However, this approach also presents a risk: the candidate might immediately report to his employer that they have been approached, thus revealing the company's intentions on the market. Therefore, this method requires solid preparation. Specific companies may have to be excluded to avoid damaging counter-maneuvers.
Even if the dismissed employee is active with his new employer before the end of his notice period, this should not necessarily be regarded as aggressive competitive behavior on the part of the employer. The employer may accept this benefit as long as it has not actively induced the new employee to terminate the contract.
The former employee who committed the breach of contract, however, may be sued by the former employer. If this were to happen, it could have negative consequences for the employee's onboarding experience and performance, so make sure your hires are aware of the factors at play.
In principle, it is permissible to poach employees outside of their place of work. But what about poaching at the workplace? In Germany and France, contact at the workplace, either on site or by telephone, is only permitted within very strict limits.
Thus, the potential employee may be called to the workplace by a recruitment consultant for an initial contact. However, the employee may only be asked briefly about his or her interest in a new position and the position may be briefly described to him or her. Anything beyond this can be considered anti-competitive behavior, as it disrupts the functioning of the business.
Headhunters must also clearly identify themselves as such, and refrain from harassing employees if they are not interested.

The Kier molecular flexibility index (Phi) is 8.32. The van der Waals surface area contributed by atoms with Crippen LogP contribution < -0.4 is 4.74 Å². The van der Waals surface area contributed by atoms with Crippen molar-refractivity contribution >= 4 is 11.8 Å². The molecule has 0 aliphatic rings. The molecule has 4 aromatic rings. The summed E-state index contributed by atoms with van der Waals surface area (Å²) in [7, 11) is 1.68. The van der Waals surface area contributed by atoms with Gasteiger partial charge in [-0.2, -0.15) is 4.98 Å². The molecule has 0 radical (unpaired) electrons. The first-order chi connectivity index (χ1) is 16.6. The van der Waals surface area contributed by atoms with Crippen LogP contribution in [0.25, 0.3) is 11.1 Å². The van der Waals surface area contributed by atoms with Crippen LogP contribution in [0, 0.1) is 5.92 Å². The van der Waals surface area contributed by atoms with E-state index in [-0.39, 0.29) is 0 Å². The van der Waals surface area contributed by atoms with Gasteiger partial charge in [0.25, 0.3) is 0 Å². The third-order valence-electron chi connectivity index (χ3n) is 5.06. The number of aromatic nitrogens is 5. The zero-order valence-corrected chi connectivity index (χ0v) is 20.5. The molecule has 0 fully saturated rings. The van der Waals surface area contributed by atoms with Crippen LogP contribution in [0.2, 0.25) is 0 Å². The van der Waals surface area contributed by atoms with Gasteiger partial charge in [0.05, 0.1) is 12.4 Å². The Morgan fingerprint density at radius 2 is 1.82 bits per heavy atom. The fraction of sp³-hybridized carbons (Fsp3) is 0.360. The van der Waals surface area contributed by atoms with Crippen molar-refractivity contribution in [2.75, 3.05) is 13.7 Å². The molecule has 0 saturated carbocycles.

Employee who leave their employer for a new employer are acting in an anti-competitive manner if they hire out colleagues.
As long as the employment contract is in force and even when they are on leave, the loyalty obligations in the employment contract (arbeitsvertragliche Treuepflichten / obligations de loyauté du salarié) prohibit them from actively inciting others to leave with them. The different aspects and details of the prohibition of competitive activity during the term of employment are stated in the Wettbewerbsverbot und Konkurrenzklausel / clause de non-concurrence.
When an employee's hiring was anti-competitive, it can have disabling consequences for the employer.
On the one hand, the employer may have to pay damages: the competing company may claim compensation. Of course, plaintiffs will have to prove that their competitor had ill-intent in the manners cited here-above, and that the disorganization or devaluation they suffered was a direct consequence of the poaching, and not of other factors.
It is also possible to act through an action for injunctive relief (Unterlassungsklage / procédure d'injonction). The aggrieved employer may also require the new employer to refrain from employing the unlawfully dismissed employee, at least for the duration of the statutory notice period. Case law sets high standards in this respect.
As stated in the law against unfair competition (Gesetz gegen den unlauteren Wettbewerb), the attempt to hire employees is a commercial act and not an anti-competitive hindrance, according to a decision of the Higher Regional Court of Cologne (jugement du 3 septembre 2021, Az : 6 U 81/21). Even agreements between contractors deciding not to poach the contracting partner's workforce are difficult to enforce because of article 75f du Code du commerce (HGB).
However, alleged unfair intentions and methods will be taken into account. This provision is intended to prevent employers from circumventing the requirement to pay a deficiency for post-contractual non-competition clauses.